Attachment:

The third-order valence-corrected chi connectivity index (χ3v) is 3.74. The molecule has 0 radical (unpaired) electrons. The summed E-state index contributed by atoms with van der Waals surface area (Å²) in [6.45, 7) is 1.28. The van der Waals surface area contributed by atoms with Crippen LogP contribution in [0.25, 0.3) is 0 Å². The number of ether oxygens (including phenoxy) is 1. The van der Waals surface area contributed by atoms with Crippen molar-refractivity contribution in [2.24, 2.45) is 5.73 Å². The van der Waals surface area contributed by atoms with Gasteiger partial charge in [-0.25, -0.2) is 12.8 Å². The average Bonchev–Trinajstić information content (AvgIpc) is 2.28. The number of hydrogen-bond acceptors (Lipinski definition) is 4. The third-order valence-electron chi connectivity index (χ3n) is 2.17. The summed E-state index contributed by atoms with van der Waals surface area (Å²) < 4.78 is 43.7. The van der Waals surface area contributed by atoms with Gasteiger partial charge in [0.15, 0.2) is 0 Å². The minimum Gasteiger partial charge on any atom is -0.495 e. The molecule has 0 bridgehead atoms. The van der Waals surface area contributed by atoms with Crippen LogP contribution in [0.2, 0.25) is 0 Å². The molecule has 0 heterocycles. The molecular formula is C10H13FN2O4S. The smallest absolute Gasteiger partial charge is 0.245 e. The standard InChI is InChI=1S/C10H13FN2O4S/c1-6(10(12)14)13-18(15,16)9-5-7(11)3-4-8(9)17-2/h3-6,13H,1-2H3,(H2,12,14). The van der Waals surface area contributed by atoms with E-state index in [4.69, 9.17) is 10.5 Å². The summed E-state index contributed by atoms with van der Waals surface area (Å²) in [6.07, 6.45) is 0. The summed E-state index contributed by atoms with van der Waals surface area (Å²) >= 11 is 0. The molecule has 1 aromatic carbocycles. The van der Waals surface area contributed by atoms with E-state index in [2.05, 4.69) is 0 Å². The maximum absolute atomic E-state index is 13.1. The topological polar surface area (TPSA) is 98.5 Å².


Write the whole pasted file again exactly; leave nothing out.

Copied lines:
The third-order valence-corrected chi connectivity index (χ3v) is 3.74. The molecule has 0 radical (unpaired) electrons. The summed E-state index contributed by atoms with van der Waals surface area (Å²) in [6.45, 7) is 1.28. The van der Waals surface area contributed by atoms with Crippen LogP contribution in [0.25, 0.3) is 0 Å². The number of ether oxygens (including phenoxy) is 1. The van der Waals surface area contributed by atoms with Crippen molar-refractivity contribution in [2.24, 2.45) is 5.73 Å². The van der Waals surface area contributed by atoms with Gasteiger partial charge in [-0.25, -0.2) is 12.8 Å². The average Bonchev–Trinajstić information content (AvgIpc) is 2.28. The number of hydrogen-bond acceptors (Lipinski definition) is 4. The third-order valence-electron chi connectivity index (χ3n) is 2.17. The summed E-state index contributed by atoms with van der Waals surface area (Å²) < 4.78 is 43.7. The van der Waals surface area contributed by atoms with Gasteiger partial charge in [0.15, 0.2) is 0 Å². The minimum Gasteiger partial charge on any atom is -0.495 e. The molecule has 0 bridgehead atoms. The van der Waals surface area contributed by atoms with Crippen LogP contribution in [0.2, 0.25) is 0 Å². The molecule has 0 heterocycles. The molecular formula is C10H13FN2O4S. The smallest absolute Gasteiger partial charge is 0.245 e. The standard InChI is InChI=1S/C10H13FN2O4S/c1-6(10(12)14)13-18(15,16)9-5-7(11)3-4-8(9)17-2/h3-6,13H,1-2H3,(H2,12,14). The van der Waals surface area contributed by atoms with E-state index in [4.69, 9.17) is 10.5 Å². The summed E-state index contributed by atoms with van der Waals surface area (Å²) in [6.07, 6.45) is 0. The summed E-state index contributed by atoms with van der Waals surface area (Å²) >= 11 is 0. The molecule has 1 aromatic carbocycles. The van der Waals surface area contributed by atoms with E-state index in [2.05, 4.69) is 0 Å². The maximum absolute atomic E-state index is 13.1. The topological polar surface area (TPSA) is 98.5 Å².